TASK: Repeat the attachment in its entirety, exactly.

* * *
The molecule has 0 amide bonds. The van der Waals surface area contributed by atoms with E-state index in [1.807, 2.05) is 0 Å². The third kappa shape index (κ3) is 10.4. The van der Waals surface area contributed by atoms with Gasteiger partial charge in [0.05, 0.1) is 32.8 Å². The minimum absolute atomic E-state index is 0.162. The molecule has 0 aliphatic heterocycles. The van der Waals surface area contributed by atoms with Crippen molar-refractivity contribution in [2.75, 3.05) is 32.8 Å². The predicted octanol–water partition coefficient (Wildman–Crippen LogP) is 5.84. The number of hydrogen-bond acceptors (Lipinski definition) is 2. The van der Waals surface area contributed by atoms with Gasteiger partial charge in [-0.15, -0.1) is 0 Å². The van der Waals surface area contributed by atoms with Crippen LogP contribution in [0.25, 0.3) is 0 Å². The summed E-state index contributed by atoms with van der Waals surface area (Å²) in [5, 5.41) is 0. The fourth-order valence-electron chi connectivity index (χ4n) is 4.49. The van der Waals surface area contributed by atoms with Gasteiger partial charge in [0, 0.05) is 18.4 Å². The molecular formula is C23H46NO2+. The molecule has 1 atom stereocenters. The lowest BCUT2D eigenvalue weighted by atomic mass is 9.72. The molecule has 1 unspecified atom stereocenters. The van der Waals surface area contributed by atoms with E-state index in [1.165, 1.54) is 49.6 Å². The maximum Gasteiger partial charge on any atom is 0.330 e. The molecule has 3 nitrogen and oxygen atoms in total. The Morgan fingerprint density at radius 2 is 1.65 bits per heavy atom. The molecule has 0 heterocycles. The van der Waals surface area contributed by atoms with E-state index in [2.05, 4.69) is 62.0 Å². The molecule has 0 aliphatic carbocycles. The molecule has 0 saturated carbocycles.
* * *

The molecule has 0 amide bonds. The van der Waals surface area contributed by atoms with E-state index in [1.807, 2.05) is 0 Å². The third kappa shape index (κ3) is 10.4. The van der Waals surface area contributed by atoms with Gasteiger partial charge in [0.05, 0.1) is 32.8 Å². The minimum absolute atomic E-state index is 0.162. The molecule has 0 aliphatic heterocycles. The van der Waals surface area contributed by atoms with Crippen molar-refractivity contribution in [2.75, 3.05) is 32.8 Å². The predicted octanol–water partition coefficient (Wildman–Crippen LogP) is 5.84. The number of hydrogen-bond acceptors (Lipinski definition) is 2. The van der Waals surface area contributed by atoms with Gasteiger partial charge in [-0.15, -0.1) is 0 Å². The van der Waals surface area contributed by atoms with Crippen LogP contribution in [0.25, 0.3) is 0 Å². The summed E-state index contributed by atoms with van der Waals surface area (Å²) in [5, 5.41) is 0. The fourth-order valence-electron chi connectivity index (χ4n) is 4.49. The van der Waals surface area contributed by atoms with Gasteiger partial charge in [0, 0.05) is 18.4 Å². The molecular formula is C23H46NO2+. The molecule has 1 atom stereocenters. The lowest BCUT2D eigenvalue weighted by atomic mass is 9.72. The molecule has 1 unspecified atom stereocenters. The van der Waals surface area contributed by atoms with E-state index in [1.165, 1.54) is 49.6 Å². The maximum Gasteiger partial charge on any atom is 0.330 e. The molecule has 3 nitrogen and oxygen atoms in total. The Morgan fingerprint density at radius 2 is 1.65 bits per heavy atom. The molecule has 0 heterocycles. The van der Waals surface area contributed by atoms with E-state index in [2.05, 4.69) is 62.0 Å². The molecule has 0 aliphatic carbocycles. The molecule has 0 saturated carbocycles.